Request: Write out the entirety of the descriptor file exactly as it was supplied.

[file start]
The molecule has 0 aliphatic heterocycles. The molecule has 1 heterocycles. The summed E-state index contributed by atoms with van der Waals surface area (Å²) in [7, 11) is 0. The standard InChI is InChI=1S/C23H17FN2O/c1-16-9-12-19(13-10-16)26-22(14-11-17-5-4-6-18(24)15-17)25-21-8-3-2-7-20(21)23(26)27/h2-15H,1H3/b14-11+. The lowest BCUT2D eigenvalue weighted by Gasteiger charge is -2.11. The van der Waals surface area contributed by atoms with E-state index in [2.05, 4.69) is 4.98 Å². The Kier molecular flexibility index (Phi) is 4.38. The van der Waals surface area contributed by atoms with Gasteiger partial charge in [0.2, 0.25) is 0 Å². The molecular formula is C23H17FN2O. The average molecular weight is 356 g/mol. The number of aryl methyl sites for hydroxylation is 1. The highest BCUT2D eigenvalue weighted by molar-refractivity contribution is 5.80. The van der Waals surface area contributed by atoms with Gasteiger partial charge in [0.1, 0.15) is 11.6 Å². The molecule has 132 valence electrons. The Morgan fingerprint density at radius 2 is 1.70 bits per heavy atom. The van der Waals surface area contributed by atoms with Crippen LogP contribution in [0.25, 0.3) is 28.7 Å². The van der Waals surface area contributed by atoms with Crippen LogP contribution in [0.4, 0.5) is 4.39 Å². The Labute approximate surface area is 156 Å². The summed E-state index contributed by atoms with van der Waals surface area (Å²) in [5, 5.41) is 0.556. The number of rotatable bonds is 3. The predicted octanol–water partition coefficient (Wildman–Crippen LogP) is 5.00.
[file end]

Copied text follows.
The molecule has 0 aliphatic heterocycles. The molecule has 1 heterocycles. The summed E-state index contributed by atoms with van der Waals surface area (Å²) in [7, 11) is 0. The standard InChI is InChI=1S/C23H17FN2O/c1-16-9-12-19(13-10-16)26-22(14-11-17-5-4-6-18(24)15-17)25-21-8-3-2-7-20(21)23(26)27/h2-15H,1H3/b14-11+. The lowest BCUT2D eigenvalue weighted by Gasteiger charge is -2.11. The van der Waals surface area contributed by atoms with E-state index in [2.05, 4.69) is 4.98 Å². The Kier molecular flexibility index (Phi) is 4.38. The van der Waals surface area contributed by atoms with Gasteiger partial charge in [0.2, 0.25) is 0 Å². The molecular formula is C23H17FN2O. The average molecular weight is 356 g/mol. The number of aryl methyl sites for hydroxylation is 1. The highest BCUT2D eigenvalue weighted by molar-refractivity contribution is 5.80. The van der Waals surface area contributed by atoms with Gasteiger partial charge in [0.1, 0.15) is 11.6 Å². The molecule has 132 valence electrons. The Morgan fingerprint density at radius 2 is 1.70 bits per heavy atom. The van der Waals surface area contributed by atoms with Crippen LogP contribution in [0.25, 0.3) is 28.7 Å². The van der Waals surface area contributed by atoms with Crippen LogP contribution in [0.4, 0.5) is 4.39 Å². The Labute approximate surface area is 156 Å². The summed E-state index contributed by atoms with van der Waals surface area (Å²) in [5, 5.41) is 0.556. The number of rotatable bonds is 3. The predicted octanol–water partition coefficient (Wildman–Crippen LogP) is 5.00.